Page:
By Bryan Tyson

We love it when celebrity life crosses paths with law life. And in the latest installment of this, a recent news report claims that Kanye West’s apparel company, Yeezy, has filed suit against a former intern for allegedly breaching a non-disclosure agreement by posting photos of the company’s merchandise on Instagram. The news report states that the company seeks damages of $500,000 against the former intern for the alleged breach.  

So, if Kanye is attempting to enforce non-disclosure agreements against former employees, do you need to be doing this also? Perhaps. 

First, though, let’s unpack what appears to be going on here and why this might be important to your (and Kanye’s) businesses.

What is a non-disclosure agreement?  A non-disclosure agreement is an agreement with an employee or contractor that prevents the person from disclosing specific confidential business or trade secret information that the employee/independent contractor may learn or have access to because of his/her employment or work for your company. Keep in mind that a non-disclosure agreement could apply to a third-party vendor (for example, a company that manufactures or supplies products to your company).  

Why would you need this?  In Kanye’s case, the article says that the intern shared “non-public” images of merchandise. That might matter to the apparel company because they could have been planning an essential new release and marketing campaign for clothing or shoes. Having that prematurely released or presented in a way inconsistent with the brand could hurt its value and potential sales.  

Which raises the more important point: does your business have something that, if known by your competitors, could cause you to lose customers? Is there a business method or marketing strategy you want or need to keep confidential to ensure you maintain your market share or ability to deliver more efficient products/services? If so, you might need to consider whether you want to protect that with a non-disclosure agreement.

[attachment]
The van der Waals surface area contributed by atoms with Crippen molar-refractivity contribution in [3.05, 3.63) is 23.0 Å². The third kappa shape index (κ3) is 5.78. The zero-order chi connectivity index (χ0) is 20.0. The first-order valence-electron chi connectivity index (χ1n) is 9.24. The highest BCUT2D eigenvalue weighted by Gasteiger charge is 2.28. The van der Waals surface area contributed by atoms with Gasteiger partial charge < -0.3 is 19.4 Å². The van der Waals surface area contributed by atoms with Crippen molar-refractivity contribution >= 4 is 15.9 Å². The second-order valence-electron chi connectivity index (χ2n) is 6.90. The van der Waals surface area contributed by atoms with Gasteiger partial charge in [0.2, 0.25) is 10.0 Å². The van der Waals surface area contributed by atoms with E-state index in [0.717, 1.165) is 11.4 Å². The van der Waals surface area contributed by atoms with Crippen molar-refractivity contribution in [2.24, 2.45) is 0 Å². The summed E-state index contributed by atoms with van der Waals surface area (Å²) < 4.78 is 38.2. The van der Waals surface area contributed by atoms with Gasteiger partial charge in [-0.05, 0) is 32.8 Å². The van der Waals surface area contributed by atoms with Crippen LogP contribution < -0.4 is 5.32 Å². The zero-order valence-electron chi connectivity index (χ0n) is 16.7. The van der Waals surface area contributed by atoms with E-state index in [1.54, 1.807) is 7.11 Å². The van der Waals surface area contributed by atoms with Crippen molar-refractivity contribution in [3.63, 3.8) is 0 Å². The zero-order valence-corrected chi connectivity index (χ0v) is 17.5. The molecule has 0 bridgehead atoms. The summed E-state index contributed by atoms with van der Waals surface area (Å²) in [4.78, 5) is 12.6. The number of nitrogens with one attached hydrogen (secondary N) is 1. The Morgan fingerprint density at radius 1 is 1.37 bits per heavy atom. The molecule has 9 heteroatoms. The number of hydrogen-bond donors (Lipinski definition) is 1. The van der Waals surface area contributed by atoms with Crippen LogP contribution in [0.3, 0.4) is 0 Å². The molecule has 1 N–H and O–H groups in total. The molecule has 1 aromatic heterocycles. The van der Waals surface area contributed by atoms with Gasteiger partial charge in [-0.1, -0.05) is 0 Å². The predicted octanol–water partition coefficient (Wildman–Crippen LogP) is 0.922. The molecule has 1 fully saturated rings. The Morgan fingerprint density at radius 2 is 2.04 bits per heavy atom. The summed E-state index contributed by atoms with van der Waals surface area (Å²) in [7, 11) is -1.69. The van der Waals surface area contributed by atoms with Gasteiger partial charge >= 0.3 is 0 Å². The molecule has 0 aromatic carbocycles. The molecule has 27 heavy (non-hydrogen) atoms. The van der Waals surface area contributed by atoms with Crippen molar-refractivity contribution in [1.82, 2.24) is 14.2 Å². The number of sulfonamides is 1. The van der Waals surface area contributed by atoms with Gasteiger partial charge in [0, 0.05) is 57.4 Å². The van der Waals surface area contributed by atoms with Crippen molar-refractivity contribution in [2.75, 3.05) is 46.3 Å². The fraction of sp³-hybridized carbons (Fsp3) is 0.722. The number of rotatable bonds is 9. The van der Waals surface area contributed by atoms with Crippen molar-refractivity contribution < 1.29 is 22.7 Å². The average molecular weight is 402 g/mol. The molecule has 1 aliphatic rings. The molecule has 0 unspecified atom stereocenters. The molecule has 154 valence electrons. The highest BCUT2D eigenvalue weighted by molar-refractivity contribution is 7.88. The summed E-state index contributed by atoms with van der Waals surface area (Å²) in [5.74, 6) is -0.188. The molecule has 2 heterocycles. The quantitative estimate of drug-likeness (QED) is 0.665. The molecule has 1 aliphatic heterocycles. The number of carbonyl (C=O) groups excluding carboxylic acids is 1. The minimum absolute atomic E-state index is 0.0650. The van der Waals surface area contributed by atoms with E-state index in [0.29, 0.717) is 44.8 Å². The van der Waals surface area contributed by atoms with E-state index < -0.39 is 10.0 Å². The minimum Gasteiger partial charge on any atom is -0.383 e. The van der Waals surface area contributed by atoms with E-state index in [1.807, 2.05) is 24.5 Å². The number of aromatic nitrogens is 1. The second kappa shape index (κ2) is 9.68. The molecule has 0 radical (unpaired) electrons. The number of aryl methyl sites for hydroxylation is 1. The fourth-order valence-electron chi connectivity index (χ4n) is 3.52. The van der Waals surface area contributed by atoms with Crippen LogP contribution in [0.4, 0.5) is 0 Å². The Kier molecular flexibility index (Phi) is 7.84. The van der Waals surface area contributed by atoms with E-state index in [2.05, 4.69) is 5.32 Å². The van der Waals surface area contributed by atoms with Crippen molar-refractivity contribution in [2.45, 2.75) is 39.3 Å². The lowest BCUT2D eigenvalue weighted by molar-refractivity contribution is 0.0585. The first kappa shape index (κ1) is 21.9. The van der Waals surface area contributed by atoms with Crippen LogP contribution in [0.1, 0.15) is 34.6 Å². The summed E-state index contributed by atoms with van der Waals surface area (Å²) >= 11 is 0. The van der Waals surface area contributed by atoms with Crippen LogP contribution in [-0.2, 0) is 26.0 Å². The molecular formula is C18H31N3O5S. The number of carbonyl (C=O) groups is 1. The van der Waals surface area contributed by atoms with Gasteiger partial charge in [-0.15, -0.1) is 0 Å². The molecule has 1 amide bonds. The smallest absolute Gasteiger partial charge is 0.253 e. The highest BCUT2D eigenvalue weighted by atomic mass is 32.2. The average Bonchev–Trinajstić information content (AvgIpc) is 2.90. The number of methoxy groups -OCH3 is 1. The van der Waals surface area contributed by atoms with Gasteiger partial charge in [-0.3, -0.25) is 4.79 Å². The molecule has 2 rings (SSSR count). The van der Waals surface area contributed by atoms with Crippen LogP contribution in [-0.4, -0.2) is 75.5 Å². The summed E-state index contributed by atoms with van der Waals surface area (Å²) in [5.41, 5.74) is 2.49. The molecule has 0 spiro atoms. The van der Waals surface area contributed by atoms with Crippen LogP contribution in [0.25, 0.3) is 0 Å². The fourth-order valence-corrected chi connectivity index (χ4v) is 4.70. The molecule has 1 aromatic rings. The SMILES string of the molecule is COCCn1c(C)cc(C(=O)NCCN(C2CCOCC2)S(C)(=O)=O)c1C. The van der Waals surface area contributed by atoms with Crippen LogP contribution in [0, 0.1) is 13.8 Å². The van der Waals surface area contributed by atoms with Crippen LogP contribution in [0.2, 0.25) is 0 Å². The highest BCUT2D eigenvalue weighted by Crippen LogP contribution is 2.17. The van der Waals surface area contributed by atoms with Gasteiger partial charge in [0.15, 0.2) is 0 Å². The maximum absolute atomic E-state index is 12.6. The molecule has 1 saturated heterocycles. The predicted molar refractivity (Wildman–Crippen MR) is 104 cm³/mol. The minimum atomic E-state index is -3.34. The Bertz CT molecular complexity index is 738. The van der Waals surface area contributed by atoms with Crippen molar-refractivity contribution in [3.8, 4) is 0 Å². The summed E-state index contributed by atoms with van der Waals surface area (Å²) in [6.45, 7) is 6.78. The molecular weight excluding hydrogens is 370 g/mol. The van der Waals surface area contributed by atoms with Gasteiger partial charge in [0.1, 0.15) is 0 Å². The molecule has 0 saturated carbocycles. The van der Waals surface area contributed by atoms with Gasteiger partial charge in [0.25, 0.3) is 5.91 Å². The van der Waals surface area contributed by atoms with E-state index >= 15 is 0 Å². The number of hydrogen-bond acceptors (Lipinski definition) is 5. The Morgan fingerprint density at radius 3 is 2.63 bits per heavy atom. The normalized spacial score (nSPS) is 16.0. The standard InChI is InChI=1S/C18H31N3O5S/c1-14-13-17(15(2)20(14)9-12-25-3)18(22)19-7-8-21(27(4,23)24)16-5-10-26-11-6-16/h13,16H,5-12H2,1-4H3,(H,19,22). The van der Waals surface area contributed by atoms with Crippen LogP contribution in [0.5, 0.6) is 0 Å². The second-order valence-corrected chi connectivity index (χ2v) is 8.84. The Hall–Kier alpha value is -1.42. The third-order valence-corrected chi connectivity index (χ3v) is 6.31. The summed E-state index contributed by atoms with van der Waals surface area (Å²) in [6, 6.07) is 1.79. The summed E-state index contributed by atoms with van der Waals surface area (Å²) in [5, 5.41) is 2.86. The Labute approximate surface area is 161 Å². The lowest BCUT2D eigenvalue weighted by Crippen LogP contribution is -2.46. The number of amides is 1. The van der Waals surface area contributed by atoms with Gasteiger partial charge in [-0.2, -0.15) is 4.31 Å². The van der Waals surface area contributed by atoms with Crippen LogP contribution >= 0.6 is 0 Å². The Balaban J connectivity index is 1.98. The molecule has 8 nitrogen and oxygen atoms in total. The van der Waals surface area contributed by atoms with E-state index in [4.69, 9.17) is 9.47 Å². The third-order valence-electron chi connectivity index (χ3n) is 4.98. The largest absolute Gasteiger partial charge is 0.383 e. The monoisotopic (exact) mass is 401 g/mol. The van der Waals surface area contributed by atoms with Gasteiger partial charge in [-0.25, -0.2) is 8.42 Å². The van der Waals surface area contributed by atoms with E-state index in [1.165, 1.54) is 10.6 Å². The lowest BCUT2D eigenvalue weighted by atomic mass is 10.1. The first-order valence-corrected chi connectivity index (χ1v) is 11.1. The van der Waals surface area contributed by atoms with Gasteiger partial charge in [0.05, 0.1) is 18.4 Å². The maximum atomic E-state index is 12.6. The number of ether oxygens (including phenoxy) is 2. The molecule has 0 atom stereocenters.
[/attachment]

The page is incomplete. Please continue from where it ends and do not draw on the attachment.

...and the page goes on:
Won’t North Carolina law protect my confidential business information without a non-disclosure agreement?  Maybe. The North Carolina Trade Secrets Act provides protections for “trade secrets.” However, what if your information/business methods provide you substantial value but, don’t rise to the level of being a “trade secret” under North Carolina law? That’s where having the non-disclosure agreement could be critical to business survival.  

Is this different than a non-competition agreement?  Yes. Oftentimes non-disclosure and non-competition agreements may be included together in one document, but technically they are there for different reasons. A non-competition agreement usually prohibits someone from competing against you for a period of time in a specific location. A non-disclosure agreement often lasts longer—sometimes forever—and prohibits the person from disclosing or using confidential business information or trade secrets. Both provisions can be critical tools to ensure that former employees, third parties, or vendors don’t unfairly compete or take valuable business information that would harm your company.    

Do you need this?  It’s very possible, especially if you have valuable confidential business information or trade secrets that employees or third parties can access through their work for your business. Having a non-disclosure agreement can allow you to protect that information swiftly and efficiently, just like Kanye. If you have any questions about non-disclosure agreements, feel free to reach out. 

Also, stay tuned for an upcoming episode of our podcast “Protect What’s Yours,” where Attorneys Matthew Marcellino and Bryan Tyson will discuss non-competition and non-disclosure agreements from both the employee and employer perspective.